By Jim Schutze
By Rachel Watts
By Lauren Drewes Daniels
By Anna Merlan
By Lee Escobedo
Chris Epp walked onto Stevens Park Golf Course in West Oak Cliff nearly a year ago for a day of golf with his co-workers. Although their visit was for pleasure, Epp couldn't help but notice a business opportunity lurking ahead. "On the first hole, I looked up, and there was this giant, 11-story, white monolith sticking up out over the canopy of trees," he says. Epp, who works for the Dallas office of Apartment Realty Advisors, says that was the first time he or any of his co-workers had been to that area. As they played the course, Epp realized it was an apartment complex. "I jokingly said that I was going to sell that tower by the end of the year," he says. "They all laughed and said to have another drink."
Shortly after their outing, Epp called the owner of Wedgwood Tower Residences to strike a deal. Unknown to him, the owner died a couple months before his call, and the estate was planning to sell the property. Epp pounced on the opportunity to broker the sale, saying he was struck by Wedgwood's mature landscaping, 8.2 acres of park-like land, location next to a golf course and proximity to Oak Cliff's thriving Bishop Arts District. Epp says it was an obvious undervalued asset, and he saw it as a diamond in the rough.
He didn't make good on his promise to sell the property by the end of 2007; Wedgwood wasn't put on the market until January 2008, and on April 10 Wedgwood was sold to Bostonian Investment Group, which has been in the Dallas market for one year and the Texas market for three years, where it has acquired more than 4,000 of its approximately 6,000 units. Chief Executive Officer Justin Meszaros says he felt an impulse to buy the property, which will be changed into The Indigo to create a more "upscale, trendy, urban feel." The restaurant on the first floor will be phased out, he says, because it operates at a loss of $40 per day. Meszaros says he hopes to attract a new restaurant, along with a café or possibly a Starbucks.
Dorothy "Dot" Toops, who has lived at Wedgwood for nearly two years, says the change has been met with a mixed reaction by residents. She claims the tower is split 50-50 between those embracing the change and those opposed to the new ownership's plans. "Many of the older residents are out of touch and fear change," Toops says. "And they are upset that the restaurant is closing soon." The majority of the older and handicapped residents rely on the restaurant for their meals, according to Toops. Several residents were approached for interviews, including an elderly woman who has lived at Wedgwood for more than 21 years, but none of them were willing to talk about the ownership change, and some weren't aware of the new plans.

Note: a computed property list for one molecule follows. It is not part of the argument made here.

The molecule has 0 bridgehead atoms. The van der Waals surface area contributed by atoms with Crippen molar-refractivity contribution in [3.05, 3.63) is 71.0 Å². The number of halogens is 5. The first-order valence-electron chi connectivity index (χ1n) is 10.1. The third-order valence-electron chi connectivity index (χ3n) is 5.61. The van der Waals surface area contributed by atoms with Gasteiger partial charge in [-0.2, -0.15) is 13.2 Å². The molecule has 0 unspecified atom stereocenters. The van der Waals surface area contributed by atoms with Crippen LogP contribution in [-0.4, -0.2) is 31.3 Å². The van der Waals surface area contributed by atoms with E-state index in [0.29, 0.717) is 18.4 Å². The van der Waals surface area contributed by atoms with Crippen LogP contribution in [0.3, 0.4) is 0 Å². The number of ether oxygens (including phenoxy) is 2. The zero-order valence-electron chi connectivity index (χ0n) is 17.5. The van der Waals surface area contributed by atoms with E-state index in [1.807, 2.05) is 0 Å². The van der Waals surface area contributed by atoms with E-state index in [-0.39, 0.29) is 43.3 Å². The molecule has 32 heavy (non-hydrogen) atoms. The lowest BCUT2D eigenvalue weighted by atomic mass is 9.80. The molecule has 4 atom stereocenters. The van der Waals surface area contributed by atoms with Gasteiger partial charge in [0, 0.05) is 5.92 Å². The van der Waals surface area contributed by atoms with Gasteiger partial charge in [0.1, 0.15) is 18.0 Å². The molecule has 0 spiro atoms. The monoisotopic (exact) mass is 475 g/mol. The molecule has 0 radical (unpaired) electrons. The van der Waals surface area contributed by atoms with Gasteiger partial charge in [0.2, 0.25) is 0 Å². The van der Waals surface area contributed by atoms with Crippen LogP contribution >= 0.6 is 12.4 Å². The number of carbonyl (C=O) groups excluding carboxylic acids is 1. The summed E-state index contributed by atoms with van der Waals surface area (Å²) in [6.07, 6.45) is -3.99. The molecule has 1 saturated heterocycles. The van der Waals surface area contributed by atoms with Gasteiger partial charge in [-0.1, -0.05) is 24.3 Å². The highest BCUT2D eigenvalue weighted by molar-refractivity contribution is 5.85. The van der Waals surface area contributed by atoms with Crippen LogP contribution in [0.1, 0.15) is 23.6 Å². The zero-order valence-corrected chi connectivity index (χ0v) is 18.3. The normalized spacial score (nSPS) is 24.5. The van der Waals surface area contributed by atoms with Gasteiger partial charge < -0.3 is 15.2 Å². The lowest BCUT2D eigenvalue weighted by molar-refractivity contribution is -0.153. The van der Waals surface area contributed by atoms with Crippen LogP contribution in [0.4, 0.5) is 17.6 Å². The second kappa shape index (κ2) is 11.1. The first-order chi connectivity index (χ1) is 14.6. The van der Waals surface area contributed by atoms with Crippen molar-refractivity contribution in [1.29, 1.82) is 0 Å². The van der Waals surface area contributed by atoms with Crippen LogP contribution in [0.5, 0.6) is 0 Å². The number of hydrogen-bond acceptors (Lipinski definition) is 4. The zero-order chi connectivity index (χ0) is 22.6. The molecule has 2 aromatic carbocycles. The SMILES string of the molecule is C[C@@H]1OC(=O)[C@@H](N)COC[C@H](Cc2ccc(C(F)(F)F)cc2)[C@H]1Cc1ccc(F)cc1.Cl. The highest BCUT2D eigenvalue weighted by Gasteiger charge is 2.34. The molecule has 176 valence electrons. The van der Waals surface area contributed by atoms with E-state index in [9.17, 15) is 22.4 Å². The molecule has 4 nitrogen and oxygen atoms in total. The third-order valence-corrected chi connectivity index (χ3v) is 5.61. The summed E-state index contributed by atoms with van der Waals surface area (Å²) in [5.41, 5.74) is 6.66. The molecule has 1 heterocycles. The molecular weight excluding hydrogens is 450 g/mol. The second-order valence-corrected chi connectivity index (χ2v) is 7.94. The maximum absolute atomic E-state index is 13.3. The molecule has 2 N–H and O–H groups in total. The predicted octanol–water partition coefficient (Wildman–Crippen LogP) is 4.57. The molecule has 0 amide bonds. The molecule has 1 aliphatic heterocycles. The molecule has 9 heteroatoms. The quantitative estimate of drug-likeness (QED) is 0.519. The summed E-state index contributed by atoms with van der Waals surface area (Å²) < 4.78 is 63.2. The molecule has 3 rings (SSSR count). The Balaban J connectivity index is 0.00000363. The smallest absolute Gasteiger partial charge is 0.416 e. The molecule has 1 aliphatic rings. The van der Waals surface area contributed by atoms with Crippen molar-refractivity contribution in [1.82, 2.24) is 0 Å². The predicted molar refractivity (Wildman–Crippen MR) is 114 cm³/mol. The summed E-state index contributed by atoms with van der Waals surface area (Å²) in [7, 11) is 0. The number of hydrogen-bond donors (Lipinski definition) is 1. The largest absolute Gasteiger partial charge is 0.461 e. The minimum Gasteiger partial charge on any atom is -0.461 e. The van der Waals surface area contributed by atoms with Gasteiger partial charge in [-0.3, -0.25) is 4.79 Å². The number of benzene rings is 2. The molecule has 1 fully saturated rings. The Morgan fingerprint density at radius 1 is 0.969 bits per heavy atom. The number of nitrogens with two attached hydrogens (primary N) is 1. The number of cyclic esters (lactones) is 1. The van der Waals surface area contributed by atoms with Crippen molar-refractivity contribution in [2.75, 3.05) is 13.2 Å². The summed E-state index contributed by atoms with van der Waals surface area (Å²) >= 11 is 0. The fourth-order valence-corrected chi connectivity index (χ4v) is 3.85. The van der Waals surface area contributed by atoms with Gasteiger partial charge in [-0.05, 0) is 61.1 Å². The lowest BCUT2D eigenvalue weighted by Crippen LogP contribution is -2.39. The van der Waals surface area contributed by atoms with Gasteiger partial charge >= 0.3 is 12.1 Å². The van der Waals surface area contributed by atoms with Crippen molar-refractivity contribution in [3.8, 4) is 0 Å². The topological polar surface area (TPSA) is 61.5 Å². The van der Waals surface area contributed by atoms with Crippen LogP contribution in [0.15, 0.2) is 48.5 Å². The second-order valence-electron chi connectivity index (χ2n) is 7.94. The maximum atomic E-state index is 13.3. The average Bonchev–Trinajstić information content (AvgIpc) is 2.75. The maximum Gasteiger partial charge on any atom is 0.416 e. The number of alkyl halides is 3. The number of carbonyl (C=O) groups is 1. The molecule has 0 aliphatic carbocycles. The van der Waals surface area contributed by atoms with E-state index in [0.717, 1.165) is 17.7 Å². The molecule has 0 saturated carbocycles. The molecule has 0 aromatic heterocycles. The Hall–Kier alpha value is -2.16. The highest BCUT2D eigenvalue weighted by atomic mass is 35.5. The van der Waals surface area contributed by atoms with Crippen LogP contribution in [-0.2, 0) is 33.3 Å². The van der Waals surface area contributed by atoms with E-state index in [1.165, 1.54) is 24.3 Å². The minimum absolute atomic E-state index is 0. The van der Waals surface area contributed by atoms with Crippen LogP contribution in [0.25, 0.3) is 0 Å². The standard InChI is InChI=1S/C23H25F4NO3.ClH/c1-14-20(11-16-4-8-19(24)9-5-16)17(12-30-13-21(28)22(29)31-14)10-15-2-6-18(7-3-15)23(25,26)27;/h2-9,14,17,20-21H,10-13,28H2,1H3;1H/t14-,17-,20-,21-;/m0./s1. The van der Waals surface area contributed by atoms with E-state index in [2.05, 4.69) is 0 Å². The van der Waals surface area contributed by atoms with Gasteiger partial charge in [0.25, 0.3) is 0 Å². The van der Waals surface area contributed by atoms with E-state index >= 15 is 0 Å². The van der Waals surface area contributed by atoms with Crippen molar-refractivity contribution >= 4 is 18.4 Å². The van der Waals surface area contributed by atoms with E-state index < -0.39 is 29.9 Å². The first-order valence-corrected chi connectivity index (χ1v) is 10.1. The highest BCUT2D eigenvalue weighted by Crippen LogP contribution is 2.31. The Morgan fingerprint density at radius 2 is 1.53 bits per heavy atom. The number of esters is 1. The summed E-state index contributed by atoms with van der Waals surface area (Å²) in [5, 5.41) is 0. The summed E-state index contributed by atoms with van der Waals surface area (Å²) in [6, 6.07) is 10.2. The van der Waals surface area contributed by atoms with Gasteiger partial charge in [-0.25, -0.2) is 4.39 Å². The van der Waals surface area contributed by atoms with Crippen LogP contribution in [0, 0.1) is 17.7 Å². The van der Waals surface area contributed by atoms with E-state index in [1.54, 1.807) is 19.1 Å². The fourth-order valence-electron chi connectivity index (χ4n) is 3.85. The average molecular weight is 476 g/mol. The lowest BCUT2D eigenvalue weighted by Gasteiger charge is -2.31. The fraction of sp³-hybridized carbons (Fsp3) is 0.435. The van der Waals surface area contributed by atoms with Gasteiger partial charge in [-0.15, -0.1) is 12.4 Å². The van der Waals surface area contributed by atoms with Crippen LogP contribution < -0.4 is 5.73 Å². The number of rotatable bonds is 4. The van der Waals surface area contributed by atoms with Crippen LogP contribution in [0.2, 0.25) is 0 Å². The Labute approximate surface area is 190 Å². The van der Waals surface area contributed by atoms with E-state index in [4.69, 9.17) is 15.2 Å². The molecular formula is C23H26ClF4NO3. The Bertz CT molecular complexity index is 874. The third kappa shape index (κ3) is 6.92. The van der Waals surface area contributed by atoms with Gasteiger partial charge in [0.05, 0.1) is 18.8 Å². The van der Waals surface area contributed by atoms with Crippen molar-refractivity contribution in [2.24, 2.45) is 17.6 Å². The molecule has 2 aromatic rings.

Built in 1963, Wedgwood Tower was originally a community for residents ages 50 and above. The demographics changed over the past several years, and only 60 percent of the tenants were in the 50-plus range one year ago. There has been a dramatic shift since residents with children were allowed six months ago, resulting in a drop to 40 percent of residents older than 50 at the time of the sale. Toops says there are still regular ambulance visits to the tower, but the younger residents represent "the greatest ethnic mix I've ever seen."
Toops, who describes herself at the lower end of the over-50 crowd, is excited about what is happening in West Oak Cliff, calling it "the new Oak Lawn." She says the upcoming changes at Wedgwood are simply a microcosm of the city. "Bring it on. Bring us change. Give us a chance to grab a beer every once in a while."
The property was owned for more than 40 years by Ray Stern, who died March 6, 2007, at age 74 of an antibiotic-resistant infection after having an elective surgery. Before becoming a real estate entrepreneur, he was a bodybuilder and champion professional wrestler for 21 years. Known as Ray "Thunder" Stern, his first business venture was building health clubs in California before buying Wedgwood Tower. "All of the residents mourned when he passed," Toops says.
In the years preceding Stern's death, Toops claims, the property fell into disrepair. At the back of the lobby, more than a hundred phone books are stacked next to mailboxes held together with duct tape. Two glass doors lead outside to a swimming pool and a pond with geese, ducks and other wildlife. Within a few feet of the doors, 11 peafowl are gathered in front of a rusted iron fence. Some of them are perched on the fence, and chips of white paint falls when they move. In front of the complex, one bird with a blue neck and green feathers passes by. It makes a loud squawk, and Toops says, "That's the sound they make every night." She claims about 70 peafowl roamed the property in recent years and she hopes part of the new plans will include removing the birds, although she says keeping a couple might be good to keep the history of the complex intact. Meszaros says he is meeting with specialists to find a way to relocate them to a safe environment.